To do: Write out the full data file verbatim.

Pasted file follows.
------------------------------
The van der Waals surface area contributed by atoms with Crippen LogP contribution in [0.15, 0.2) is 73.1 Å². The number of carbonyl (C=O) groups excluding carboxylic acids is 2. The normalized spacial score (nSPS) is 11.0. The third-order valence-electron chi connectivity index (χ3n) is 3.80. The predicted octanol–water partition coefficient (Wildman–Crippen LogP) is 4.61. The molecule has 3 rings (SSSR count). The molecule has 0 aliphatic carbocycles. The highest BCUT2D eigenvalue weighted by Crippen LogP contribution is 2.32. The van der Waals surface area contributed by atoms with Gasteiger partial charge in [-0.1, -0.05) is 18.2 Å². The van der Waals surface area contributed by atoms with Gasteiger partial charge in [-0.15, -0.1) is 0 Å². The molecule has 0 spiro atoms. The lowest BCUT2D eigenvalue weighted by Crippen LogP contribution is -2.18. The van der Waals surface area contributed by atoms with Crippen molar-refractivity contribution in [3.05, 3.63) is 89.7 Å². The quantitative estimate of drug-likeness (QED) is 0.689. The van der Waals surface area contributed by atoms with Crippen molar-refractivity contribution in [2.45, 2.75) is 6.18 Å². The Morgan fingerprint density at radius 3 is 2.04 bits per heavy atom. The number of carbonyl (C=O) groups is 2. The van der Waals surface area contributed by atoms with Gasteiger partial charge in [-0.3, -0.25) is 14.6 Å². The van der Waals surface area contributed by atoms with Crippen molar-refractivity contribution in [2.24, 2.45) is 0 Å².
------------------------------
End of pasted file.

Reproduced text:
The van der Waals surface area contributed by atoms with Crippen LogP contribution in [0.15, 0.2) is 73.1 Å². The number of carbonyl (C=O) groups excluding carboxylic acids is 2. The normalized spacial score (nSPS) is 11.0. The third-order valence-electron chi connectivity index (χ3n) is 3.80. The predicted octanol–water partition coefficient (Wildman–Crippen LogP) is 4.61. The molecule has 3 rings (SSSR count). The molecule has 0 aliphatic carbocycles. The highest BCUT2D eigenvalue weighted by Crippen LogP contribution is 2.32. The van der Waals surface area contributed by atoms with Gasteiger partial charge in [-0.1, -0.05) is 18.2 Å². The van der Waals surface area contributed by atoms with Gasteiger partial charge in [-0.15, -0.1) is 0 Å². The molecule has 0 spiro atoms. The lowest BCUT2D eigenvalue weighted by Crippen LogP contribution is -2.18. The van der Waals surface area contributed by atoms with Crippen molar-refractivity contribution in [3.05, 3.63) is 89.7 Å². The quantitative estimate of drug-likeness (QED) is 0.689. The van der Waals surface area contributed by atoms with Crippen molar-refractivity contribution in [2.45, 2.75) is 6.18 Å². The Morgan fingerprint density at radius 3 is 2.04 bits per heavy atom. The number of carbonyl (C=O) groups is 2. The van der Waals surface area contributed by atoms with Gasteiger partial charge in [-0.3, -0.25) is 14.6 Å². The van der Waals surface area contributed by atoms with Crippen molar-refractivity contribution in [2.24, 2.45) is 0 Å².